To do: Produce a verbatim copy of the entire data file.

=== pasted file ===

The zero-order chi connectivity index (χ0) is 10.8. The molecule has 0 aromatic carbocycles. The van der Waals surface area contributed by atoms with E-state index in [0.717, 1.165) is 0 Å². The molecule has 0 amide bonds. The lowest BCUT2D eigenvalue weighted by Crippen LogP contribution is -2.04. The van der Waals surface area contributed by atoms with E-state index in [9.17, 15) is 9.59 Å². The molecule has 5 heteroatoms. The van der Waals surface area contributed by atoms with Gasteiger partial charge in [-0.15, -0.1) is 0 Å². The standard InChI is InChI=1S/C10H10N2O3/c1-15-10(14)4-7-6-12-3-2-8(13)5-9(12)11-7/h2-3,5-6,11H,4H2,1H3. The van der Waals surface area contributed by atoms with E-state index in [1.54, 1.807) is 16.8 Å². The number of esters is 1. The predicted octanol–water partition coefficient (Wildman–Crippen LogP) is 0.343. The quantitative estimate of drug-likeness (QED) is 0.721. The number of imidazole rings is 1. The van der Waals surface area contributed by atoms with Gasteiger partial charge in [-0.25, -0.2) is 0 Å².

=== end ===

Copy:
The zero-order chi connectivity index (χ0) is 10.8. The molecule has 0 aromatic carbocycles. The van der Waals surface area contributed by atoms with E-state index in [0.717, 1.165) is 0 Å². The molecule has 0 amide bonds. The lowest BCUT2D eigenvalue weighted by Crippen LogP contribution is -2.04. The van der Waals surface area contributed by atoms with E-state index in [9.17, 15) is 9.59 Å². The molecule has 5 heteroatoms. The van der Waals surface area contributed by atoms with Gasteiger partial charge in [-0.15, -0.1) is 0 Å². The standard InChI is InChI=1S/C10H10N2O3/c1-15-10(14)4-7-6-12-3-2-8(13)5-9(12)11-7/h2-3,5-6,11H,4H2,1H3. The van der Waals surface area contributed by atoms with E-state index in [1.54, 1.807) is 16.8 Å². The number of esters is 1. The predicted octanol–water partition coefficient (Wildman–Crippen LogP) is 0.343. The quantitative estimate of drug-likeness (QED) is 0.721. The number of imidazole rings is 1. The van der Waals surface area contributed by atoms with Gasteiger partial charge in [-0.25, -0.2) is 0 Å².